Steve Whitman joked that he didn’t know much about ethics. But he was deadly serious about the numbers on racial health disparities and their ethical consequences presented in his Oct. 27 talk for the MacLean Center for Clinical Medical Ethics seminar series. Extrapolating his data regarding the gap in health outcomes between whites and blacks in Chicago, roughly 3,200 African-Americans in the city die each year because of disparities – 9 people a day. Three infants a week die due to being born in a black neighborhood versus a white one, and two black females die every seven days due to the widening disparity in breast cancer mortality among Chicagoans.
The reasons behind these sobering numbers can be debated, with socioeconomics, biology, and institutional racism the most frequently mentioned candidates. But what’s undeniable is that most racial health disparities are getting worse, not better, at least in Chicago. Whitman, the director of the Sinai Urban Health Institute in Chicago, led off with the results of his group’s 15-year analysis (pdf) of the health gap between black and white populations in the city, which looked at measures such as mortality, low infant birth weight, and communicable disease.
The news is not good – on 11 of 15 measures, including all-cause mortality and deaths from heart disease and breast cancer, the disparity between blacks and whites widened, even as new treatments improved outcomes for one or both populations on most measures. The most startling gap is in breast cancer, where a black Chicagoan is nearly twice as likely to die from the disease than a white Chicagoan. Recent improvements in screening and treatment of breast cancer have dramatically lowered the mortality in the white population, but those advances have yet to budge the black population’s mortality rates, which remained flat over the 15 years analyzed.
Complementing his heath measures data, Whitman’s group also conducted a survey study (pdf) of health risk factors and attitudes in six different Chicago neighborhoods, reflecting the city’s black, white, and Hispanic populations. Here, many more startling differences are revealed, such as the predominantly black North Lawndale and its 39 percent smoking rate, more than double the national average. Perhaps most troubling for the future of the city’s health is the large numbers of overweight and obese children, which reached as high as two out of every three children in neighborhoods such as Humboldt Park and West Town. Yet, a survey question of how parents perceived their children’s weight found that nearly all (85 percent) of parents in those same neighborhoods thought their child’s weight was healthy.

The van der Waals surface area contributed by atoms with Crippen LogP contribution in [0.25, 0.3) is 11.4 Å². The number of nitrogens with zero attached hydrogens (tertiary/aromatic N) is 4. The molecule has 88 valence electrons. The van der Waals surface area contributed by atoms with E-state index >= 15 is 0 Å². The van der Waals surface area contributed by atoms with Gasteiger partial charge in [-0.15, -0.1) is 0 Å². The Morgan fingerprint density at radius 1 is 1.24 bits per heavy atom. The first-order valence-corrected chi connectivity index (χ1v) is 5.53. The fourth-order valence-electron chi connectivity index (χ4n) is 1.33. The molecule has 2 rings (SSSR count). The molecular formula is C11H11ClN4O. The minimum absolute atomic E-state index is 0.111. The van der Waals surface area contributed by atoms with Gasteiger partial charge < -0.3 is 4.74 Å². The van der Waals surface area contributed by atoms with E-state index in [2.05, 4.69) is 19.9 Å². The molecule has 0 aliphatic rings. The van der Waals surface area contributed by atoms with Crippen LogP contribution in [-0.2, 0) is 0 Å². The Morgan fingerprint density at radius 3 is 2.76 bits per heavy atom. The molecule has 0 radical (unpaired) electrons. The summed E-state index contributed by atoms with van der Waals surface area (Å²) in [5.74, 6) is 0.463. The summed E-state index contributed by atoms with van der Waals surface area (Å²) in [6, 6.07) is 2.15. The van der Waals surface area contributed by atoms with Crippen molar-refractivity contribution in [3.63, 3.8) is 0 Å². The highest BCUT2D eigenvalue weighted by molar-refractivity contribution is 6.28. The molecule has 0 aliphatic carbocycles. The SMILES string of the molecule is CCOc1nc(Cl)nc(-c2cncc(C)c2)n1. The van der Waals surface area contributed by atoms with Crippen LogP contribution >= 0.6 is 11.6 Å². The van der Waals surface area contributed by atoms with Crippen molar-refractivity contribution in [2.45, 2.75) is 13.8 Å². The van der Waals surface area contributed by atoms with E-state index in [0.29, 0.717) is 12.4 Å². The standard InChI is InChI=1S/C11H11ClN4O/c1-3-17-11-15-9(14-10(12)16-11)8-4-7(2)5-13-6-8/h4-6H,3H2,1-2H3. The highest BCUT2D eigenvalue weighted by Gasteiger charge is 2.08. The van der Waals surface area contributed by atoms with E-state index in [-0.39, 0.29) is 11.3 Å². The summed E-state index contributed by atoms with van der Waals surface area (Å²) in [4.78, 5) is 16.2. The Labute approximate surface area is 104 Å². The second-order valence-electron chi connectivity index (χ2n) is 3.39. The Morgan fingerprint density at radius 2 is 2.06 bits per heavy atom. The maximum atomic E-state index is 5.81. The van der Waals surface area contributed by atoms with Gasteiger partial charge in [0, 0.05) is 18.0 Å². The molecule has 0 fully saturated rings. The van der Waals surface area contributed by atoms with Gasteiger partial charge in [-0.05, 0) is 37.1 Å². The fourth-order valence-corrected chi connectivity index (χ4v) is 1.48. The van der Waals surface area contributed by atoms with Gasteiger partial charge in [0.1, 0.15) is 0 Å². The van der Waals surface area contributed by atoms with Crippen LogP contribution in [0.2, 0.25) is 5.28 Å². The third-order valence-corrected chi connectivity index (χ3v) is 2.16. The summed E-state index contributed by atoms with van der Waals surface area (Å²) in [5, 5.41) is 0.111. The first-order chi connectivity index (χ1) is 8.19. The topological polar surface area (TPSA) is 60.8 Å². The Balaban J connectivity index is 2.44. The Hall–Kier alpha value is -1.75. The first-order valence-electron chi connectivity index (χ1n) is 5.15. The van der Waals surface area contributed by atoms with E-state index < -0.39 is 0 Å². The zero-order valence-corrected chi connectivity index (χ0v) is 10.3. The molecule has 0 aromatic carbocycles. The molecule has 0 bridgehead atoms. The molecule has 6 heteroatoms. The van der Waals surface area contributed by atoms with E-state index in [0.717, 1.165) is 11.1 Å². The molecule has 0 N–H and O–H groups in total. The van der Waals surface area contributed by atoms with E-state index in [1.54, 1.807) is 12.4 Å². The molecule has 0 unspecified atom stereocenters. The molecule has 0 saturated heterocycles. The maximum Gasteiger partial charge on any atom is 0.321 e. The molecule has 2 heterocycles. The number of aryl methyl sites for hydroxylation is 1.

“It’s a question of perception, and we need to take that into account,” Whitman said.
Whitman’s group has started several efforts intended to chip away at these disparities, targeting breast cancer, pediatric asthma, and diabetes in the neighborhoods lagging far behind national averages. The Sinai interventions are multi-dimensional, approaching the issues from political, educational, and medical angles, and dial down to an extreme local focus – in some cases going door-to-door in communities with high rates of chronic disease. Whitman hopes that such approaches both make a difference in Chicago neighborhoods and establish a model for other cities, in order to decrease disparities that have barely budged since WEB Dubois’ 1906 book “The Health and Physique of the Negro American.”
“We’re still talking about the same things today, and we have to figure out how to move forward,” Whitman said. “We have to regard this problem as if it was a problem in our family, and we have to fight like hell to change it.”
[Each academic year, the MacLean Center for Clinical Medical Ethics organizes a series of lunchtime seminars by physicians, biologists, economists, social scientists and other experts covering the biggest questions in health care and ethics. This year’s theme is “Health Disparities: Local, National, Global,” and the series was put together with the Urban Health Initiative, the Global Health Initiative, and Finding Answers. ScienceLife will carry regular coverage of this unique series, often accompanied by video of the lectures provided by the MacLean Center.]